Envisioned as a massive, enterprise-level IT network, NMCI began with some lofty goals. Not only would the network provide broadband access and secure communications to U.S. Naval facilities around the world, but also it would give IT managers the ability to manage and handle software licensing and desktop and laptop installations remotely.
Unfortunately, the Navy and EDS, the prime contractor for the project, severely underestimated the scope of the planned network. Originally envisioned to serve 300,000 Navy and Marine personnel, NMCI eventually encompassed a network of 700,000 systems–but not without some serious growing pains, including (once again) security issues. EDS’s CEO Richard Brown was shown the door in March 2003, after cost overruns and problems contributed to a drop of EDS’s stock price from $63 per share in March 2002 to $15 per share when Brown departed.
Counterfeit Computer Chips
Final cost: unknown
Who’s responsible: Disreputable chip suppliers
During wartime, shortages of critical spare parts can cost lives. Unfortunately for many military contractors, a significant number of highly sophisticated counterfeit electronic components–such as specialized computer chips–have infiltrated the supply chain.
Late last month, federal agents raided VisionTech Components, a Clearwater, Florida supplier of computer chips, arresting its owner Shannon Wren on charges of fraud and of trafficking in counterfeit merchandise. The chips sold by VisionTech allegedly went to military contractors BAE Systems and Alstom, according to the indictment, and were intended for installation into handheld geiger counters and missile systems.
Also in the past year, Mustafa Aljaff and Neil Felahy, were indicted in California for selling more than 13,000 counterfeit semiconductors and processors to the U.S. Navy. In both instances, virtually all of the counterfeits originated in China.
But the problem appears to be more widespread than these two examples suggest. A GAO report warns that several military branches have had close calls with faulty chips (later determined to be counterfeit) sold for use in military aircraft, communications systems, and medical devices. Customs and Border Protection reports claim that the agency has seized more than 5.6 million counterfeit chips since 2007, and the Department of Commerce has received thousands of reports of counterfeit chips ending up in the hands of government agencies and contractors. The problem is compounded by the fact that the counterfeits are so difficult to detect.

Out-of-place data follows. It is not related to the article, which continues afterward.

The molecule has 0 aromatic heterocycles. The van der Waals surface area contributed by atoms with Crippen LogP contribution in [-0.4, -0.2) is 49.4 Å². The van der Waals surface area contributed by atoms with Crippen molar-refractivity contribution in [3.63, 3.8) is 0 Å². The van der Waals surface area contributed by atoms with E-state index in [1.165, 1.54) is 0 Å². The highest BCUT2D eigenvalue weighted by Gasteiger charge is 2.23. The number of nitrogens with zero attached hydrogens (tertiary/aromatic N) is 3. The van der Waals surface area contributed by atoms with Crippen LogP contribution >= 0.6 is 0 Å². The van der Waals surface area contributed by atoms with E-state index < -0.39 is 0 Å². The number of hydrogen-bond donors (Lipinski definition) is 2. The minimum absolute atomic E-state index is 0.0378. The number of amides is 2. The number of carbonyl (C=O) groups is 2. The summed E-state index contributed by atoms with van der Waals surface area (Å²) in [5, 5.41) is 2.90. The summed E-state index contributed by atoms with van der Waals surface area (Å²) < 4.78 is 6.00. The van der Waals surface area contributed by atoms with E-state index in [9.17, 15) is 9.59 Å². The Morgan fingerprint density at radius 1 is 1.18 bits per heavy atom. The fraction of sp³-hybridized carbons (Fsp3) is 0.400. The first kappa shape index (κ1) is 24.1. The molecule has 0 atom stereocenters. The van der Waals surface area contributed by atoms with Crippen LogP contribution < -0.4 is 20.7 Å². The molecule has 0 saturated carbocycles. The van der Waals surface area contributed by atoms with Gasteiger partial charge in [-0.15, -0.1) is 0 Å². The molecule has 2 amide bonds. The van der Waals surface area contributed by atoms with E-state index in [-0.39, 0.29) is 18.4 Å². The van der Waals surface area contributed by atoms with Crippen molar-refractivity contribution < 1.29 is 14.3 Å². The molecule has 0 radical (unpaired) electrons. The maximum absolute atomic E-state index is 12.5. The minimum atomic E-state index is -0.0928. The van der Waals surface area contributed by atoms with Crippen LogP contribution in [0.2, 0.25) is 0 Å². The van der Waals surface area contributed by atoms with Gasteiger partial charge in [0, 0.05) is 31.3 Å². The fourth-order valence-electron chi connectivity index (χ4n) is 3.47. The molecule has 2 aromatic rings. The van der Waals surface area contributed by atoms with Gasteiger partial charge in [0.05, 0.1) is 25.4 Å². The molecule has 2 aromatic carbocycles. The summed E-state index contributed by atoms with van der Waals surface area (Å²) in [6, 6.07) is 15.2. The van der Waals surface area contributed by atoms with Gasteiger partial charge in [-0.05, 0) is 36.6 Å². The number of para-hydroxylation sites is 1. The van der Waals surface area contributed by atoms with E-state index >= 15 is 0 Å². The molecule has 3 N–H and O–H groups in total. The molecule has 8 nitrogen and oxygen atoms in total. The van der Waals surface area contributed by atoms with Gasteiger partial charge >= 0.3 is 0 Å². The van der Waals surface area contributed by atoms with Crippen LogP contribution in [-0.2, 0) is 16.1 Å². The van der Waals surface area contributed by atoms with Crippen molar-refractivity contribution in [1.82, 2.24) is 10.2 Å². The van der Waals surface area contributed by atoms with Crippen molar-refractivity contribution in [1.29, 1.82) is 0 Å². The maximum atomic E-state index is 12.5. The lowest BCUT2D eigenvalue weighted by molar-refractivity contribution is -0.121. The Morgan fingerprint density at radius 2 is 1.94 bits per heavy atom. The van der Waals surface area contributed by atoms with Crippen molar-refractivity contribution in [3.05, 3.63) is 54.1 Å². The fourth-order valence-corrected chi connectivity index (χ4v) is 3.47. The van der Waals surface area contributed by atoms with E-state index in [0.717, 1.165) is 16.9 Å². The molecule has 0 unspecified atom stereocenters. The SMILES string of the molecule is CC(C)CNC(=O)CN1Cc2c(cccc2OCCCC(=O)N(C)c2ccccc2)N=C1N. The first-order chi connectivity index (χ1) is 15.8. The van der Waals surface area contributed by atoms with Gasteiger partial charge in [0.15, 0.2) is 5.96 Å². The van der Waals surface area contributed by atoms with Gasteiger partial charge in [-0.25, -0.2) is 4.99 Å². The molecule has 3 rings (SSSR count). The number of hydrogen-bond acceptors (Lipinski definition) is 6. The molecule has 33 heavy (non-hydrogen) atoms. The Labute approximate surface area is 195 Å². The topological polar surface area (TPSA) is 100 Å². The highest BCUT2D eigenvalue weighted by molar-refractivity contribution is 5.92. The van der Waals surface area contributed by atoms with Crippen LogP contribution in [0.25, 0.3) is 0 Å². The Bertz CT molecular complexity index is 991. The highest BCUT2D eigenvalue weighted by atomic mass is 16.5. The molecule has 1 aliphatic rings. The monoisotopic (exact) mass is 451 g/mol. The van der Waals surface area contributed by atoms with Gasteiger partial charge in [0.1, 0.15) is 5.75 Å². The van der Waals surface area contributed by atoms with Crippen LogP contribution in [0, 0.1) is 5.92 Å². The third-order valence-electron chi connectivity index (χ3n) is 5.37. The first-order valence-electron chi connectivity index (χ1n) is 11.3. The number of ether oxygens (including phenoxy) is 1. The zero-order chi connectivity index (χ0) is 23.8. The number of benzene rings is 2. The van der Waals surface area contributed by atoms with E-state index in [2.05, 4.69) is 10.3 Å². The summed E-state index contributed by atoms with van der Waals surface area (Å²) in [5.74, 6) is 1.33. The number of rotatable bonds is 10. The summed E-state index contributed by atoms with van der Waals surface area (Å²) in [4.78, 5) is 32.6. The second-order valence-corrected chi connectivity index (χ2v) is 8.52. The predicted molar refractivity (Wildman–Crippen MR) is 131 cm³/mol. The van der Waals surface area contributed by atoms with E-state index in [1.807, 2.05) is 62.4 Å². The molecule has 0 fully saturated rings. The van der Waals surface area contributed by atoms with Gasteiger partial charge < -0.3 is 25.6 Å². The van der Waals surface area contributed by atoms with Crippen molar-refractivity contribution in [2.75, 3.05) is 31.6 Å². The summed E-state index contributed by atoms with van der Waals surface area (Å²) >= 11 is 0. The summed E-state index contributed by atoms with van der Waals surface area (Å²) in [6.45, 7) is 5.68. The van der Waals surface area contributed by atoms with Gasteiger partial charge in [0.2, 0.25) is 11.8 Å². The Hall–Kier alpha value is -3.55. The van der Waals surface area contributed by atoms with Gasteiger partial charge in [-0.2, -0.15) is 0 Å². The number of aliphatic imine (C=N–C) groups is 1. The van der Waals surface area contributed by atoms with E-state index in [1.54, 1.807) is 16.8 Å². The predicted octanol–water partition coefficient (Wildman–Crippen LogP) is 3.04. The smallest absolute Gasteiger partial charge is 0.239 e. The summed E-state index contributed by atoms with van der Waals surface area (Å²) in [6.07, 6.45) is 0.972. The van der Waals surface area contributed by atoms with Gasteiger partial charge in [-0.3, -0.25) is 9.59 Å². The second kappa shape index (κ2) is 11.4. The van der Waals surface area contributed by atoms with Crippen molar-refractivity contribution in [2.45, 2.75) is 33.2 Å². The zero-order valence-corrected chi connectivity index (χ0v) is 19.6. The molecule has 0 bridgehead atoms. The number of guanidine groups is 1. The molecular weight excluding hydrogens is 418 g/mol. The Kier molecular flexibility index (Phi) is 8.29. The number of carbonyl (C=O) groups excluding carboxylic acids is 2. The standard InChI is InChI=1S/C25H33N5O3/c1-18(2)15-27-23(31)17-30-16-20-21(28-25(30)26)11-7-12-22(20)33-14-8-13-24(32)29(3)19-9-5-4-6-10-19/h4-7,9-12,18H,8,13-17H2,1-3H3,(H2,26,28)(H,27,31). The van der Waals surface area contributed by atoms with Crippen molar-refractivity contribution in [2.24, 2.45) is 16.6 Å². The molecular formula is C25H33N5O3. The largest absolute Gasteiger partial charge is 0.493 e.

FBI’s Virtual Case File System
Final cost: $170 million
Who’s responsible: FBI, Science Applications International Corporation (SAIC)
The FBI handles huge amounts of paperwork and evidence in the course of investigating criminal cases. The bureau’s Virtual Case File program, begun in 2001, attempted to ease the tracking of cases by pulling together, in electronic form, as much of the casework as possible.
Final cost: unknown, probably in the millions of dollars
Who’s responsible: manufacturers of noncertifiable voting machines
Okay this isn’t a federal government fiasco, but it does involve the most populous state in the nation. Technology advocates claimed a huge victory in February 2008, when California’s secretary of state officially decertified thousands of electronic voting machines. In one county alone (Riverside, near Los Angeles), all 3700 e-voting machines were taken offline a few days before the presidential Super Tuesday primary of that year.
The e-voting system was dogged by allegations that the machines could too easily conceal mistakes or deliberate code changes that would make valid recounts impossible, though the machines’ manufacturers resisted calls from security experts to solve the recount problem. But for the California counties that bought the machines, the cost remains a sore point that resurfaces every two years during primaries and elections.
FAA’s NextGen Air-Traffic Control System
Final cost: expected to be between $15 billion and $22 billion by 2025
Who’s responsible: Federal Aviation Administration, Metron Aviation, Booz Allen Hamilton, Boeing, CSSI, General Dynamics, and ITT
Would it concern you to find out that, as planes approach some of the nation’s busiest airports, air traffic controllers periodically lose all radar tracking and have to switch hastily to a system involving paper, pens, and the controller’s persistence of vision and memory, lest planes crash into one another during approach or takeoff?
It certainly is an issue for the FAA, which manages the air-traffic control system in the United States. And yet the agency’s planned update to the air-traffic control system is not expected to come online for at least two years.
(Click the thumbnail for a closer look at the FAA’s NextGen air-traffic control system.)
Named NextGen, the system is, in the words of an FAA spokesman, “a portfolio of separate stand-alone products” designed to help planes fly closer together in an attempt to save on fuel costs and reduce waiting times in the air and on the ground. Each separate, stand-alone product has to be custom built, however, and the FAA is not exactly a model agency when it comes to technology integration. The whole thing is scary enough to make me think seriously about sticking to the rails, the roads, and the high seas.